AKP deputy demands jail time for consensual incest relationships
ANKARAThe ruling Justice and Development Party (AKP) Deputy Metin Külünk submitted a legislative proposal on Sept. 8 to the Turkish parliament, asking for those involved in consensual incest relationships to be given jail terms between eight and 12 years.
Külünk’s proposal said the 104th article of the Turkish Criminal Law should add the following provision:
“The person aged above 18 involved in a sexual relationship with their kin by direct line, sibling, uncle, aunt or nephew without force, threat, or cheating is to be sentenced between eight and 12 years in jail, regardless of whether a complaint is made or not.”
Külünk did not touch upon other types of incestual relationships, including non-consensual ones, in the proposal.
Külünk’s proposal came after a famous TV personality Murat Başoğlu was seen cavorting with his niece Burcu Başoğlu Kabadayı on a boat in the Aegean Sea. Başoğlu is 50 years old and his niece is 35 years old, and both of them are married.
Following the incident, a Turkish prosecutor launched an investigation into Başoğlu on charges of “having acted immodestly,” as there cannot be a legal complaint regarding the issue of incest as per Turkish laws—as long as the relationship is a consensual one.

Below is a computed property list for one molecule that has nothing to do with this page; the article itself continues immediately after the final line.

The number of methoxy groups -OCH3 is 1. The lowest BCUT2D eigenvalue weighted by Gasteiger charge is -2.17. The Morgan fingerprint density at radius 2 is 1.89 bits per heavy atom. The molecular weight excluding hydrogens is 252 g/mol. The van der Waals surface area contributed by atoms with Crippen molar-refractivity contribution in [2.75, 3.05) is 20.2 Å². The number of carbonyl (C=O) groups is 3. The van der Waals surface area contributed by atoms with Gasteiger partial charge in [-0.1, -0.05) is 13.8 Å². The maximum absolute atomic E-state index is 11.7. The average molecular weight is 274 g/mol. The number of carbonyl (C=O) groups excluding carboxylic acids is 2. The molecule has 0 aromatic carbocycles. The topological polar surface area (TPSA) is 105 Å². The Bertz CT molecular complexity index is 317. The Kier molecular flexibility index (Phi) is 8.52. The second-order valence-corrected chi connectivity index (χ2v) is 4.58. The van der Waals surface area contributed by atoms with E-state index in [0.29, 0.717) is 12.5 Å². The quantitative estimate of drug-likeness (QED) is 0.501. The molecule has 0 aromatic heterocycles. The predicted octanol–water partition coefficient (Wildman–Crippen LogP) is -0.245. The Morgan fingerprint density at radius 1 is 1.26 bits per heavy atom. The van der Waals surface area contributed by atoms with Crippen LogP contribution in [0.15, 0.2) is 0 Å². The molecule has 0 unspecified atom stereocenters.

The issue has been a hot topic nowadays in Turkey, which has prompted the AKP deputy to bring the subject to the parliament’s agenda.
“It has once again become a current issue that the sexual relationship between close relatives, known in common usage as a relationship of incest, does not appear in the Turkish Criminal Law, has not been recognized as a crime and its penalty has not been indicated for certain” Külünk indicated, in the proposal’s reasoning.
“Due to this unpleasant and unsettling issue currently on the agenda, the relevant prosecutor has been able to launch an investigation on charges of ‘having acted immodestly’ and has put the public mind at ease. But, this and such crimes damage the family institution, negatively affect the social security climate, and lead to a feeling that the authority of the state of law is insufficient,” Külünk noted further.